Leaking the birthers

I offer this article as a curiosity.

I first came across the name “Stratfor” at a web site called Dazzlepod on one of its pages talking about security breaches at web sites, including Stratfor, Forbes Magazine, YouPorn and MilitarySingles.com.  I came across it again today at Wikileaks who say:

On Monday February 27th, 2012, WikiLeaks began publishing The Global Intelligence Files, over five million e-mails from the Texas headquartered "global intelligence" company Stratfor. The e-mails date between July 2004 and late December 2011. They reveal the inner workings of a company that fronts as an intelligence publisher, but provides confidential intelligence services to large corporations, such as Bhopal’s Dow Chemical Co., Lockheed Martin, Northrop Grumman, Raytheon and government agencies, including the US Department of Homeland Security, the US Marines and the US Defence Intelligence Agency. The emails show Stratfor’s web of informers, pay-off structure, payment laundering techniques and psychological methods.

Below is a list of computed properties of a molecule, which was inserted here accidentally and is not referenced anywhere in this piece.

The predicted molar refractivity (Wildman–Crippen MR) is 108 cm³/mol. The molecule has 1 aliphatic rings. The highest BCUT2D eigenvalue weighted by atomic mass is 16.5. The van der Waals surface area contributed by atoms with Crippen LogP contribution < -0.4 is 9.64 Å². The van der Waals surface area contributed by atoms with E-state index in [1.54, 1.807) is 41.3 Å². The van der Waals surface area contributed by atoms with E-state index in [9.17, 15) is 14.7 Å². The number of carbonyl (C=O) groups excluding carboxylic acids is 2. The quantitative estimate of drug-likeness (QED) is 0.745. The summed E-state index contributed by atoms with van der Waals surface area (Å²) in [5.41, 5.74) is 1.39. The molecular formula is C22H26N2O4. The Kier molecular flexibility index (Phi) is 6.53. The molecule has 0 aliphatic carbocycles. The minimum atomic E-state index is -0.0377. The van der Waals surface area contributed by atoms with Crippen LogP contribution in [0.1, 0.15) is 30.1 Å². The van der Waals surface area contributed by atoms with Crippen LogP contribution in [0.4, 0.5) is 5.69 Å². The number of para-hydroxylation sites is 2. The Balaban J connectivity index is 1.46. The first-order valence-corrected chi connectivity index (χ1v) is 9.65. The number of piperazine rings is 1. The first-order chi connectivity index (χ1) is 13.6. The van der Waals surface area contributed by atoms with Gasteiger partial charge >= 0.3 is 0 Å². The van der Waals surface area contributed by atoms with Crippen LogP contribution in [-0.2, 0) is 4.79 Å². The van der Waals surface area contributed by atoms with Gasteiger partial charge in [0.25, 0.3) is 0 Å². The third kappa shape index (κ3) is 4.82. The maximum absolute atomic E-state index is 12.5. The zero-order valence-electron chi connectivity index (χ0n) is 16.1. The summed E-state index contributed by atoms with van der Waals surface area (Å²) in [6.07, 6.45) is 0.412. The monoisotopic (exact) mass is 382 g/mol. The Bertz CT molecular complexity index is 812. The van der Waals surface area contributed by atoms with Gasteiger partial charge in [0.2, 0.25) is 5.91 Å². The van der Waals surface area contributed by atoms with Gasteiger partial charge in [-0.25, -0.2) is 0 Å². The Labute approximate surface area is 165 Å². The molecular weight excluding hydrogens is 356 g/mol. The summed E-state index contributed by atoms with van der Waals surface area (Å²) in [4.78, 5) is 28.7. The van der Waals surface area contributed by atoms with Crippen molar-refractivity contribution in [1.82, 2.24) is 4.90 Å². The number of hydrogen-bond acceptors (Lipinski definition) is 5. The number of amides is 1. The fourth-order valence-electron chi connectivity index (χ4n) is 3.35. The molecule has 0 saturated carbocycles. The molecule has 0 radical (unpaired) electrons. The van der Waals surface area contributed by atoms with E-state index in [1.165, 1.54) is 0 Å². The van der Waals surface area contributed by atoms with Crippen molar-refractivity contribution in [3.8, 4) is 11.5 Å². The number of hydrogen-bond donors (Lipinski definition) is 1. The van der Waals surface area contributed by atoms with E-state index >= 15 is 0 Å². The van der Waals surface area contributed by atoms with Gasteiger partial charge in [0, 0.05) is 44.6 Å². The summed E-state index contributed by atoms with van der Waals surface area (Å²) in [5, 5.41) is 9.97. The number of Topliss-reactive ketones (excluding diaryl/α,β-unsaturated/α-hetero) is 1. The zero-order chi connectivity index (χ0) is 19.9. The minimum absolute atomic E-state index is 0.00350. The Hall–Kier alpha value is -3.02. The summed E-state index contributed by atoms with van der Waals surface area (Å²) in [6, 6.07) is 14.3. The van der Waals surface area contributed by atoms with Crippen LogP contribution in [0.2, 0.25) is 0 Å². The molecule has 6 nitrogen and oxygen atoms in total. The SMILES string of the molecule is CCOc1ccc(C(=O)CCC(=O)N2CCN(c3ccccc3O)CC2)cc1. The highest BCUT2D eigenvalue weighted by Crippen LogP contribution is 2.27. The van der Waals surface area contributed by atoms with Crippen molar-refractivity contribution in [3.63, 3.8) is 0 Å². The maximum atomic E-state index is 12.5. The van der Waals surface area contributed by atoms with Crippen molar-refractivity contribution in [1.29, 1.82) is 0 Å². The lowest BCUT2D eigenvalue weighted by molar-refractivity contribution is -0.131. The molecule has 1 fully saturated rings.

imageThe hacking group Anonymous claims to have provided the emails to Wikileaks. That would seem to be something a good conspiracy theorist or investigative journalist could sink their teeth into; however, what got me to the Wikileaks site was not “Stratfor,” but rather a birther’s email address that happened to be among published Stratfor emails.  Today is not the first time a birther has taken me to Stratfor’s breached data .

The particular leaked email I hit has no content shown, but only a subject heading “[Analytical & Intelligence Comments] 911 COVER-UP ???” on the email from our birther who once posted here as “END the FED” and under another name at Fellowship of the Minds.

There’s nothing really sinister about anyone appearing in the Stratfor disclosure because they sell email reports and Stratfor claims that all that got hacked was a list of their news subscribers. The data breach at Stratfor is covered at the Wikipedia, which describes the breach as consisting of an alleged 200 gigabytes of data including plain text credit card numbers.

About Dr. Conspiracy

I'm not a real doctor, but I have a master's degree.
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2 Responses to Leaking the birthers

  1. Another commenter at Fellowship of the Minds ordered “Matte foundation” from DermatologistRx.com. “Thank you for your order” including order number, email, real name, phone number, shipping and billing addresses. I hope she enjoyed the “Happy Fathers Day!” coupon.

  2. Of course, this might have something to do with the fact that 855,113 email addresses were disclosed.

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